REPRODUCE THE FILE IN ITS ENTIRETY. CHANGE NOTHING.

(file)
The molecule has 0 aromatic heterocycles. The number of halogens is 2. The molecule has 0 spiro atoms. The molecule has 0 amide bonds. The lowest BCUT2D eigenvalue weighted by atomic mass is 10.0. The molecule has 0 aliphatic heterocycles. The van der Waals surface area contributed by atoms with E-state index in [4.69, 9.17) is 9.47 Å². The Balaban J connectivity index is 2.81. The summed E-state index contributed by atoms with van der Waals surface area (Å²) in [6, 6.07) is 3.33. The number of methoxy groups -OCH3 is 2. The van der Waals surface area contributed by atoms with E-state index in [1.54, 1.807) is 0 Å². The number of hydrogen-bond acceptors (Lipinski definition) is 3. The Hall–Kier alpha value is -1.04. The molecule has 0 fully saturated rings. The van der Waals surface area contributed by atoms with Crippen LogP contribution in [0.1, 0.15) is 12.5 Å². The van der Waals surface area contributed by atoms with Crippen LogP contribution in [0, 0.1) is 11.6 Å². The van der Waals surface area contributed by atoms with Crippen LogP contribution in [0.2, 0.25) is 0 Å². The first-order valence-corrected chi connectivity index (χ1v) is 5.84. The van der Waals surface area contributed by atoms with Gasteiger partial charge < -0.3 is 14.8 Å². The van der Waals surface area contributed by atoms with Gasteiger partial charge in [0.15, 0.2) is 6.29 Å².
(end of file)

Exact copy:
The molecule has 0 aromatic heterocycles. The number of halogens is 2. The molecule has 0 spiro atoms. The molecule has 0 amide bonds. The lowest BCUT2D eigenvalue weighted by atomic mass is 10.0. The molecule has 0 aliphatic heterocycles. The van der Waals surface area contributed by atoms with E-state index in [4.69, 9.17) is 9.47 Å². The Balaban J connectivity index is 2.81. The summed E-state index contributed by atoms with van der Waals surface area (Å²) in [6, 6.07) is 3.33. The number of methoxy groups -OCH3 is 2. The van der Waals surface area contributed by atoms with E-state index in [1.54, 1.807) is 0 Å². The number of hydrogen-bond acceptors (Lipinski definition) is 3. The Hall–Kier alpha value is -1.04. The molecule has 0 fully saturated rings. The van der Waals surface area contributed by atoms with Crippen LogP contribution in [0.1, 0.15) is 12.5 Å². The van der Waals surface area contributed by atoms with Crippen LogP contribution in [0, 0.1) is 11.6 Å². The van der Waals surface area contributed by atoms with Crippen LogP contribution in [0.2, 0.25) is 0 Å². The first-order valence-corrected chi connectivity index (χ1v) is 5.84. The van der Waals surface area contributed by atoms with Gasteiger partial charge < -0.3 is 14.8 Å². The van der Waals surface area contributed by atoms with Gasteiger partial charge in [0.15, 0.2) is 6.29 Å².